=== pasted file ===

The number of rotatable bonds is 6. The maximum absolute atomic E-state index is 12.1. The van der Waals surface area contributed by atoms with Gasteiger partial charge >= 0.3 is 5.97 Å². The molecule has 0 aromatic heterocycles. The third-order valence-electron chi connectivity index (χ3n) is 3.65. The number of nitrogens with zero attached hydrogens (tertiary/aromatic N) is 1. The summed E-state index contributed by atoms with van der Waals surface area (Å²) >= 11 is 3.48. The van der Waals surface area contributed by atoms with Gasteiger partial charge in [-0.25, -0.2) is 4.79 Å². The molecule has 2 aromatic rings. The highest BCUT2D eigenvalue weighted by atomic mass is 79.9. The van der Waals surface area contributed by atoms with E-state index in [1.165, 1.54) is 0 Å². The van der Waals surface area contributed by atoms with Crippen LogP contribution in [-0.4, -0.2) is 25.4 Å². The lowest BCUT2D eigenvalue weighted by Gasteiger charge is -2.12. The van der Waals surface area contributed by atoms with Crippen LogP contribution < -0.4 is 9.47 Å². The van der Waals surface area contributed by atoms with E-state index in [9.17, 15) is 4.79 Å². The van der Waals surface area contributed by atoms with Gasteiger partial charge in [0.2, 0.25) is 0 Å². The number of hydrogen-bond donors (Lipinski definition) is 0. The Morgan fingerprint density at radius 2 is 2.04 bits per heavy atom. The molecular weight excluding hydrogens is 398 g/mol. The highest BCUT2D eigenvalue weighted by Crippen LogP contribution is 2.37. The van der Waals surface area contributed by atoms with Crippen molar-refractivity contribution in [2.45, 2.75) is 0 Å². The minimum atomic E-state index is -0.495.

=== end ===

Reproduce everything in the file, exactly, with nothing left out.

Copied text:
The number of rotatable bonds is 6. The maximum absolute atomic E-state index is 12.1. The van der Waals surface area contributed by atoms with Gasteiger partial charge >= 0.3 is 5.97 Å². The molecule has 0 aromatic heterocycles. The third-order valence-electron chi connectivity index (χ3n) is 3.65. The number of nitrogens with zero attached hydrogens (tertiary/aromatic N) is 1. The summed E-state index contributed by atoms with van der Waals surface area (Å²) >= 11 is 3.48. The van der Waals surface area contributed by atoms with Gasteiger partial charge in [-0.25, -0.2) is 4.79 Å². The molecule has 2 aromatic rings. The highest BCUT2D eigenvalue weighted by atomic mass is 79.9. The van der Waals surface area contributed by atoms with E-state index in [1.165, 1.54) is 0 Å². The van der Waals surface area contributed by atoms with Crippen LogP contribution in [-0.4, -0.2) is 25.4 Å². The lowest BCUT2D eigenvalue weighted by Gasteiger charge is -2.12. The van der Waals surface area contributed by atoms with Crippen LogP contribution < -0.4 is 9.47 Å². The van der Waals surface area contributed by atoms with E-state index in [9.17, 15) is 4.79 Å². The van der Waals surface area contributed by atoms with Gasteiger partial charge in [0.2, 0.25) is 0 Å². The number of hydrogen-bond donors (Lipinski definition) is 0. The Morgan fingerprint density at radius 2 is 2.04 bits per heavy atom. The molecular weight excluding hydrogens is 398 g/mol. The highest BCUT2D eigenvalue weighted by Crippen LogP contribution is 2.37. The van der Waals surface area contributed by atoms with Crippen molar-refractivity contribution in [2.45, 2.75) is 0 Å². The minimum atomic E-state index is -0.495.